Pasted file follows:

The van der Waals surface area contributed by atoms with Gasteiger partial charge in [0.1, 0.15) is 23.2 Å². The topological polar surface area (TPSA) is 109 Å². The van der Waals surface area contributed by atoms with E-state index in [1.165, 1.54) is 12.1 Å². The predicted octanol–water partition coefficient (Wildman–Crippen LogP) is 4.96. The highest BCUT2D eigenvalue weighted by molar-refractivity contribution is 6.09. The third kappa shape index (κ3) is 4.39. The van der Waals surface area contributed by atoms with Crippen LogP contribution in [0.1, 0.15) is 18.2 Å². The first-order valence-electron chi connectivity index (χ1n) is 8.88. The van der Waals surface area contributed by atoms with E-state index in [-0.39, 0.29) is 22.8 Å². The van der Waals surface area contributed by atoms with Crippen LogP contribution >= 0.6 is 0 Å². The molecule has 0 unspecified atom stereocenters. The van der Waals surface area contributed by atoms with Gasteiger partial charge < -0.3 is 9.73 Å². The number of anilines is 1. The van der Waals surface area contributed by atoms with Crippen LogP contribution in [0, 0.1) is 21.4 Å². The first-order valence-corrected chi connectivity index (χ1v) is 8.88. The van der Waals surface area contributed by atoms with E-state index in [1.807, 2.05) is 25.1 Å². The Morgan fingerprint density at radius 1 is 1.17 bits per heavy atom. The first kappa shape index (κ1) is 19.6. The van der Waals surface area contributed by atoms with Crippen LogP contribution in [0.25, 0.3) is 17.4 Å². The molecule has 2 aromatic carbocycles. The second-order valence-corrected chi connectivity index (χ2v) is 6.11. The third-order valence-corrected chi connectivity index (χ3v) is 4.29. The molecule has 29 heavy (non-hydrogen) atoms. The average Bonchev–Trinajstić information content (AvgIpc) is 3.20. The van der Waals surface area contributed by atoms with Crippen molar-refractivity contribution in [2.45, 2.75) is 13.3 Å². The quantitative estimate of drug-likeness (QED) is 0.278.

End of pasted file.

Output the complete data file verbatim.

The van der Waals surface area contributed by atoms with Gasteiger partial charge in [0.1, 0.15) is 23.2 Å². The topological polar surface area (TPSA) is 109 Å². The van der Waals surface area contributed by atoms with E-state index in [1.165, 1.54) is 12.1 Å². The predicted octanol–water partition coefficient (Wildman–Crippen LogP) is 4.96. The highest BCUT2D eigenvalue weighted by molar-refractivity contribution is 6.09. The third kappa shape index (κ3) is 4.39. The van der Waals surface area contributed by atoms with Crippen LogP contribution in [0.1, 0.15) is 18.2 Å². The first-order valence-electron chi connectivity index (χ1n) is 8.88. The van der Waals surface area contributed by atoms with E-state index in [-0.39, 0.29) is 22.8 Å². The van der Waals surface area contributed by atoms with Crippen LogP contribution >= 0.6 is 0 Å². The molecule has 0 unspecified atom stereocenters. The van der Waals surface area contributed by atoms with Gasteiger partial charge < -0.3 is 9.73 Å². The number of anilines is 1. The van der Waals surface area contributed by atoms with Crippen LogP contribution in [0, 0.1) is 21.4 Å². The first-order valence-corrected chi connectivity index (χ1v) is 8.88. The van der Waals surface area contributed by atoms with E-state index in [1.807, 2.05) is 25.1 Å². The Morgan fingerprint density at radius 1 is 1.17 bits per heavy atom. The first kappa shape index (κ1) is 19.6. The van der Waals surface area contributed by atoms with Crippen LogP contribution in [0.25, 0.3) is 17.4 Å². The molecule has 2 aromatic carbocycles. The second-order valence-corrected chi connectivity index (χ2v) is 6.11. The third-order valence-corrected chi connectivity index (χ3v) is 4.29. The molecule has 29 heavy (non-hydrogen) atoms. The average Bonchev–Trinajstić information content (AvgIpc) is 3.20. The van der Waals surface area contributed by atoms with Crippen molar-refractivity contribution in [2.45, 2.75) is 13.3 Å². The quantitative estimate of drug-likeness (QED) is 0.278.